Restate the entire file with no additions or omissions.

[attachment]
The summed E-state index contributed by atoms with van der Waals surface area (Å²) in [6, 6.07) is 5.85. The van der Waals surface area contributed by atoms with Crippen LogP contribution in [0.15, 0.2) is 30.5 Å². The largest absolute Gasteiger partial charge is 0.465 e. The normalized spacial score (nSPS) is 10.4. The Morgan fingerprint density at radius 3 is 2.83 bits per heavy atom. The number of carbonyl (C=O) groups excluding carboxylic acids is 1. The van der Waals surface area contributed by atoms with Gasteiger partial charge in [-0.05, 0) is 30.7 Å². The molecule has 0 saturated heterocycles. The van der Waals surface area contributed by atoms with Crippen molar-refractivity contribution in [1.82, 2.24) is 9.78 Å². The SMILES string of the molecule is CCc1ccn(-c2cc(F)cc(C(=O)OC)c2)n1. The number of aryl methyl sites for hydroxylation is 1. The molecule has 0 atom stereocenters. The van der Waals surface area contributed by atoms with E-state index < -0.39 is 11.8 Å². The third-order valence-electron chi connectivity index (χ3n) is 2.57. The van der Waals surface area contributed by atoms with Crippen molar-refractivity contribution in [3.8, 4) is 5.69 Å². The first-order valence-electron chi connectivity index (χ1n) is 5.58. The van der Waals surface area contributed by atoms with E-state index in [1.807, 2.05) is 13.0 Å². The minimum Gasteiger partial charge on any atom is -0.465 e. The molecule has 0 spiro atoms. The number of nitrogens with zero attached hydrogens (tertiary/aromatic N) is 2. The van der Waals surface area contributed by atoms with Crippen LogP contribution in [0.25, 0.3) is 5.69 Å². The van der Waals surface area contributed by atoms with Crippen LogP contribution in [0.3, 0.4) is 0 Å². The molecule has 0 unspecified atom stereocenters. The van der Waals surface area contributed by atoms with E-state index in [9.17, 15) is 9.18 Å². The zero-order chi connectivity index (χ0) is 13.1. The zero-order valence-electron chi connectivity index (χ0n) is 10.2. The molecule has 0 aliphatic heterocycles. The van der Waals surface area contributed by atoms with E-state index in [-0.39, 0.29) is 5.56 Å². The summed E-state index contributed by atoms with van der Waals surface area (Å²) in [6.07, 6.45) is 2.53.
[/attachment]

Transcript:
The summed E-state index contributed by atoms with van der Waals surface area (Å²) in [6, 6.07) is 5.85. The van der Waals surface area contributed by atoms with Crippen LogP contribution in [0.15, 0.2) is 30.5 Å². The largest absolute Gasteiger partial charge is 0.465 e. The normalized spacial score (nSPS) is 10.4. The Morgan fingerprint density at radius 3 is 2.83 bits per heavy atom. The number of carbonyl (C=O) groups excluding carboxylic acids is 1. The van der Waals surface area contributed by atoms with Gasteiger partial charge in [-0.05, 0) is 30.7 Å². The molecule has 0 saturated heterocycles. The van der Waals surface area contributed by atoms with Crippen molar-refractivity contribution in [1.82, 2.24) is 9.78 Å². The SMILES string of the molecule is CCc1ccn(-c2cc(F)cc(C(=O)OC)c2)n1. The number of aryl methyl sites for hydroxylation is 1. The molecule has 0 atom stereocenters. The van der Waals surface area contributed by atoms with E-state index < -0.39 is 11.8 Å². The third-order valence-electron chi connectivity index (χ3n) is 2.57. The van der Waals surface area contributed by atoms with Crippen molar-refractivity contribution in [3.8, 4) is 5.69 Å². The first-order valence-electron chi connectivity index (χ1n) is 5.58. The van der Waals surface area contributed by atoms with E-state index in [1.807, 2.05) is 13.0 Å². The minimum Gasteiger partial charge on any atom is -0.465 e. The molecule has 0 spiro atoms. The number of nitrogens with zero attached hydrogens (tertiary/aromatic N) is 2. The van der Waals surface area contributed by atoms with Crippen LogP contribution in [0.25, 0.3) is 5.69 Å². The van der Waals surface area contributed by atoms with Crippen LogP contribution in [0.3, 0.4) is 0 Å². The molecule has 0 unspecified atom stereocenters. The van der Waals surface area contributed by atoms with E-state index in [9.17, 15) is 9.18 Å². The zero-order chi connectivity index (χ0) is 13.1. The zero-order valence-electron chi connectivity index (χ0n) is 10.2. The molecule has 0 aliphatic heterocycles. The van der Waals surface area contributed by atoms with E-state index in [-0.39, 0.29) is 5.56 Å². The summed E-state index contributed by atoms with van der Waals surface area (Å²) in [6.07, 6.45) is 2.53.